If You Live Here, You're at Higher Risk for COVID After Vaccination, Study Says
New research is linking one place with a greater chance of breakthrough infection.
More than 159 million people in the U.S. have been able to breathe a sigh of relief after being fully vaccinated against COVID, which means they are highly protected from getting sick, according to the Centers for Disease Control and Prevention (CDC). But you can still get infected with the coronavirus even if you're vaccinated, and some people may be more at risk than others. A new study has found that those living in one particular place have a higher chance of developing COVID after vaccination.
The study, which was presented at the European Congress of Clinical Microbiology & Infectious Diseases (ECCMID) this year, found that residents of care homes have a higher risk of experiencing breakthrough COVID infections. The researchers from Colmar analyzed a COVID outbreak that occurred at a care home in eastern France a month after a campaign to vaccinate its 93 residents and 73 staff members with Pfizer had ended.
According to the study, 75 percent of the residents and 52 percent of the staff were fully vaccinated by mid-February. However, the outbreak started on March 15, and 26 percent of the residents and 22 percent of the staff became infected with COVID over the course of seven weeks. Half of the infected residents were fully vaccinated, with an average age of 91.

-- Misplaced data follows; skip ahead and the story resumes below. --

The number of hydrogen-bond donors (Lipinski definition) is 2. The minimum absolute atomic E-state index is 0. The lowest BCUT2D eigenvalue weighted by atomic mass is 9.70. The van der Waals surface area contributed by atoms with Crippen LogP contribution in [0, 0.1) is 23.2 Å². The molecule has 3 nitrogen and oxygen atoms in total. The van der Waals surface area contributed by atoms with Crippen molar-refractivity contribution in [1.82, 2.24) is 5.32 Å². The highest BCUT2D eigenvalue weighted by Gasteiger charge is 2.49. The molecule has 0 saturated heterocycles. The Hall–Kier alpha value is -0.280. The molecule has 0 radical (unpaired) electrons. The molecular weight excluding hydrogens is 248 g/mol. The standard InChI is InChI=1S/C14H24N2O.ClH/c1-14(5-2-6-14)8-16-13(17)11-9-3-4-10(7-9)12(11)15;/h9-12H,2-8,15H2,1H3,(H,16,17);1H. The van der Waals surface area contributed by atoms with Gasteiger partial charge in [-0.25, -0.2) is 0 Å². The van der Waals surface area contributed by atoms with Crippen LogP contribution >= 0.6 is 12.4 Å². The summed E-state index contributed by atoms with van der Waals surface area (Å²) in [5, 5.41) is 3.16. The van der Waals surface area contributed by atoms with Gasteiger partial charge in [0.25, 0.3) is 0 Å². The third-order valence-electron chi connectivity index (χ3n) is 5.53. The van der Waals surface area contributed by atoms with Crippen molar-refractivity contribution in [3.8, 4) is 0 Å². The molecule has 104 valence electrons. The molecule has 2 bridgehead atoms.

The researchers concluded that the efficacy of Pfizer's vaccine against infection for elderly residents in care homes was reduced to 68 percent. This a significant drop from the general 95 percent efficacy against infection the CDC has reported for Pfizer, based on evidence from clinical trials in people 16 years and older.
Unvaccinated residents in the care home were still three times more likely to develop COVID compared to those fully vaccinated. Infections among the vaccinated residents also appeared to be milder, as no severe cases were reported. Meanwhile, there were three severe COVID cases among the unvaccinated residents.
"This outbreak highlights [the] need for high rates of vaccination of residents and healthcare workers in long-term care facilities and other centers accepting elderly patients and those with multiple underlying health condition," Martin Martinot, lead researcher for the study and an internal medicine specialist at the Hopitaux Civils de Colmar, said in a statement.
Martinot said that immunosenescence, which is the age-related weakening of the immune system, may contribute to the older adults still being at risk for COVID, even after vaccination. "Immunization against COVID-19, although very protective… seems a bit less effective in our oldest patients. Thus, achieving the highest rate of vaccination is important to prevent outbreaks and protect residents and healthcare workers," he said.